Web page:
TANJUNG, Indonesia — The Indonesian island of Lombok was shaken by a third big earthquake in little more than a week Thursday as the official death toll from the most powerful of the quakes topped 300.
The strong aftershock, measured at magnitude 5.9 by the U.S. Geological Survey, caused panic, damage to buildings, landslides and injuries. It was centered in the northwest of the island and didn’t have the potential to cause a tsunami, Indonesia’s geological agency said.
Videos showed rubble strewn across streets and clouds of dust enveloping buildings. In northern Lombok, some people leaped from their vehicles on a traffic jammed road while an elderly woman standing in the back of a pickup truck wailed ‘‘God is Great.’’ An Associated Press reporter in the provincial capital Mataram saw people injured by the tremor and a hospital moved patients outside.
The aftershock had caused more ‘‘trauma,’’ said national disaster agency spokesman Sutopo Purwo Nugroho.
Wiranto, Indonesia’s top security minister, told reporters the death toll from Sunday’s magnitude 7.0 quake had risen to 319. The announcement came after an inter-agency meeting was called to resolve wildly different figures from different agencies.
‘‘We are taking action as fast as we can to handle this disaster,’’ he said.
Grieving relatives were burying their dead and medics tended to people whose broken limbs hadn’t yet been treated in the days since the quake. The Red Cross said it was focusing relief efforts on an estimated 20,000 people yet to get any assistance.
In Kopang Daya village in the hard-hit Tanjung district of north Lombok, a distraught family was burying their 13-year-old daughter who was struck by a collapsing wall and then trampled when the quake Sunday caused a stampede at her Islamic boarding school.
Villagers and relatives prayed outside a tent where the girl’s body lay inside covered in a white cloth.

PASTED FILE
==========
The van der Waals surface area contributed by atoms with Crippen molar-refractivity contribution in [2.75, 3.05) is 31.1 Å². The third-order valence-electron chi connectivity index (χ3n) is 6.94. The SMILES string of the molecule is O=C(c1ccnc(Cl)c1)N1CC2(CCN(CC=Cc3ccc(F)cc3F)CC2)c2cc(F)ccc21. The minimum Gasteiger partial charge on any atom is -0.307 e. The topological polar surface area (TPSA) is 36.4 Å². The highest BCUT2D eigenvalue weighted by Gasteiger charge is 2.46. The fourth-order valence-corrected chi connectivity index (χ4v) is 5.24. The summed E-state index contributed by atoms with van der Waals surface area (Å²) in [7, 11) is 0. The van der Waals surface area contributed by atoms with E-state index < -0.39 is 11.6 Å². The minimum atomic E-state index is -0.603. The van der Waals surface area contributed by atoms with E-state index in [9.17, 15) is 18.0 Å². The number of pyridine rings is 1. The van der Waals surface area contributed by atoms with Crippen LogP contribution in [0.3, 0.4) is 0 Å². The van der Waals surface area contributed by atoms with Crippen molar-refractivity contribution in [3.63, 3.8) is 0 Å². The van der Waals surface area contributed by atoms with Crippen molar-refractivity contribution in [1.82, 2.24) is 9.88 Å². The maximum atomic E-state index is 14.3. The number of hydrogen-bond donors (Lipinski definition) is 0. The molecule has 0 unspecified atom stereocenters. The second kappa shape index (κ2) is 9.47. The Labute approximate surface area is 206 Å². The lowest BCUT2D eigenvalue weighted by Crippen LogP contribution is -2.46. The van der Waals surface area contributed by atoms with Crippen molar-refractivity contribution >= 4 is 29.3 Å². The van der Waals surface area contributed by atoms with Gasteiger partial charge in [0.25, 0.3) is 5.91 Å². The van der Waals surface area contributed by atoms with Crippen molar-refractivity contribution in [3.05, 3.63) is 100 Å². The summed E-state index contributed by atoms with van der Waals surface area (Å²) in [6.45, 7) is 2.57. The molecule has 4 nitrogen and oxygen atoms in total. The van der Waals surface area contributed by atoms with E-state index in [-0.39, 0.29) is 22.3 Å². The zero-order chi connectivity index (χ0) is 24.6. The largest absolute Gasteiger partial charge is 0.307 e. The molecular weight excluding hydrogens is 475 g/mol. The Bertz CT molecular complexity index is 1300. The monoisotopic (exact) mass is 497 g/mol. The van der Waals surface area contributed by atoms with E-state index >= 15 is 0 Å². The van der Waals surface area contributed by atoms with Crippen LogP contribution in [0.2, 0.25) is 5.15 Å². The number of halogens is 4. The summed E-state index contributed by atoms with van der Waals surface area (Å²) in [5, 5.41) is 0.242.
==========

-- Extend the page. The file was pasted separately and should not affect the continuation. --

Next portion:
‘‘She was praying when the earthquake happened,’’ said her uncle Tarna, who gave a single name. ‘‘She was trying to get out, but she got hit by a wall and fell down. Children were running out from the building in panic and she was stepped on by her friends,’’ he said.
Thousands of homes were damaged or destroyed in Sunday’s quake and more than 150,000 people are homeless. The earlier earthquakes also left cracks in walls and roofs, making the weakened buildings susceptible to collapse.
‘‘People are always saying they need water and tarps,’’ said Indonesian Red Cross spokesman Arifin Hadi. He said the agency has sent 20 water trucks to five remote areas, including one village of about 1,200 households.
He also said they’re continuing to look for people with untreated injuries.
In Kopang Daya, injured villagers got their first proper treatment Thursday after medics arrived with a portable X-ray and other supplies. They tended to an elderly woman with an injured face and hips who’d been knocked over by her grandson as they scrambled from their house.
‘‘Her son managed to get out from the house when the earthquake hit but the grandmother and grandson were left behind,’’ said a relative Nani Wijayanti. ‘‘The grandson tried to help the grandmother to get out but he pushed too hard,’’ she said.
A July 29 quake on Lombok killed 16 people.
Indonesia is prone to earthquakes because of its location on the ‘‘Ring of Fire,’’ an arc of volcanoes and fault lines in the Pacific Basin. In December 2004, a massive magnitude 9.1 earthquake off Sumatra triggered a tsunami that killed 230,000 people in a dozen countries.
Wiranto, who goes by one name, said the government will develop a plan to rebuild communities on Lombok, which like its more famous neighbor Bali is a popular tourist destination with powder white beaches, mountains and a lush interior.
‘‘We will make a new roadmap for what we are going to do after this emergency response is finished,’’ he said. ‘‘For example, how we can deal with the number of damaged houses, mosques, schools, hospitals. Who will rebuild and how much money and how long it takes.’’
Associated Press journalists Ali Kotarumalos in Jakarta, Indonesia and Firdia Lisnawati in Mataram, Indonesia contributed to this report.